Five tips for new mortgage borrowers as incoming credit law changes cause lenders to clamp down

From December 1, changes under the Credit Contracts and Consumer Finance Act put greater onus on lenders to check borrower information before approving loans.
From December 1, changes under the Credit Contracts and Consumer Finance Act put greater onus on lenders to check borrower information before approving loans. Photo credit: Getty Images.

First-home buyers, older borrowers and business owners are among those who may find it harder to get a mortgage, as incoming credit law changes put greater onus on lenders to act responsibly, mortgage and lending experts say.

From Wednesday, changes to the Credit Contracts and Consumer Finance Act (CCCFA) require all lenders to spend more time gathering and checking information from potential borrowers before they can approve loans.

John Bolton, CEO of mortgage broker company Squirrel, said while the changes are designed to protect vulnerable borrowers, as banks have to make judgement calls, there's less flexibility to adjust the rules to suit individual circumstances.  

Bolton said recent examples of mortgage borrowers finding it difficult to meet new servicing requirements include a separating couple with existing equity (one partner earns less and wants to buy the other out), a small business owner on a lower income who is putting money back into their business, and a borrower wanting to use their partner's board as income.

"[Under new credit rules], banks are going to interpret these situations conservatively because they don't want to take the risk," Bolton said.

Keith McLaughlin, managing director of credit bureau Centrix, said feedback shows lenders are across what their obligations are and are "ready to go". 

"It's going to involve a lot more work, a lot more information - and harder decisions to make", McLaughlin said.

For new mortgage borrowers wanting to put their best foot forward, Newshub asked John Bolton and Keith McLaughlin for their top five tips.

1. Allow more time

As lending assessments are taking longer, new mortgage borrowers planning to buy a property within two-to-three months are advised to get in early.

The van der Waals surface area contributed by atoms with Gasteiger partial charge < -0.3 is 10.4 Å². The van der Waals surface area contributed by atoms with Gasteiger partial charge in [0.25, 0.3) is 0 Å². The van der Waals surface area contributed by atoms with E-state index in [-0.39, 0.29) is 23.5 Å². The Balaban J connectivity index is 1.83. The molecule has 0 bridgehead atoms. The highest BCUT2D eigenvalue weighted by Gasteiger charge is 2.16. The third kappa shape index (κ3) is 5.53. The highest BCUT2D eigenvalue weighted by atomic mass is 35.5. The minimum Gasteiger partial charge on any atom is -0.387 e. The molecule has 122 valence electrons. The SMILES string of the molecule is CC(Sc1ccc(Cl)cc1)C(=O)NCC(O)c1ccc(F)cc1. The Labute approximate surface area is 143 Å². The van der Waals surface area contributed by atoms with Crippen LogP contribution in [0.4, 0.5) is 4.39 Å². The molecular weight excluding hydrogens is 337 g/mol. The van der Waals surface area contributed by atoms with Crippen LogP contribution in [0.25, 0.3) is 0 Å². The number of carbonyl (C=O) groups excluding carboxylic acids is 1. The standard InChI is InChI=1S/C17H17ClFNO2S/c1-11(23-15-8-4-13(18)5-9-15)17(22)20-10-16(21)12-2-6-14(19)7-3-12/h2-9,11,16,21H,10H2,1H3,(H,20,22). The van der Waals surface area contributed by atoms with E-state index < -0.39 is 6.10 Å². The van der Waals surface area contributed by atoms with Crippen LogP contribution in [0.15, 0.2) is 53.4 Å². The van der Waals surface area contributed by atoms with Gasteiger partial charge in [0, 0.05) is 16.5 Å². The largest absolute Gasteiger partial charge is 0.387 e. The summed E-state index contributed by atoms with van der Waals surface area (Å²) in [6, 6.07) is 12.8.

"As things are taking a lot longer, don't leave things till the last minute - get in really early and start talking to people so you can get a game plan together," Bolton said.

2. Tighten your belt (cut down discretionary spending)

To determine income and expenses, lenders typically look at bank statements over the previous three months.

New borrowers, particularly first-home buyers, are encouraged to look at their discretionary spending (e.g. takeaways, subscriptions, memberships, entertainment) to see where they can cut back.

"More so than ever, really tightening the belt before you need to go is the best evidence for affordability," Bolton said.

Due to increased focus on affordability, McLaughlin suggests borrowers ensure their accounts show a surplus at the end of every month.

"It's bearing in mind that in three months' time, you're going to have to justify how you're going to repay that money...the best way to demonstrate that is to manage your money upfront," he said.

3. Avoid taking on high interest debt 

High interest debt, such as car loans and credit cards where the outstanding balance isn't repaid by the due date, reduce borrowing capacity.

"Try and avoid consumer finance debt, buy now, pay later [and] car loans," Bolton said.

Centrix suggests borrowers concerned about their credit rating could request a free credit report on themselves from one or all of the three main credit bureaus.

"If there's something on there you don't understand or you're not happy with, you're within your rights to ask for an explanation or correction," McLaughlin said.

4. Reduce or repay the student loan 

Those who have a student loan are advised to get debt down to a manageable level before applying for a mortgage.

According to Bolton, borrowers may have a better chance with a slightly smaller deposit - and no student loan, as opposed to a bigger loan and bigger deposit.

"Remember, you've got to pay your student loan back...a big student loan is probably going to make it harder for you to buy a house," Bolton said.

5. Get advice before buying or selling

The CCCFA changes have implications for both new and existing borrowers, Bolton said.

For example, a business owner or elderly person selling a property to free up cash for a specific purpose may be asked to repay an existing loan.

He suggests borrowers get independent advice, such as from a mortgage broker or financial adviser.

"The risks are significantly higher now...if you buy a property, sell a property, go and get a top up or need access to equity...any of these things trigger a full assessment," Bolton said.

Couples applying together could consider each having a separate main bank, to increase their options, he said.

The CCCFA changes officially come into effect from December 1.

The changes apply to all new loans, as well as increases to existing credit facilities, such as a mortgage top-up for a home renovation, or an increase to a credit card limit.

Borrowers wanting more information about the changes can find more information here.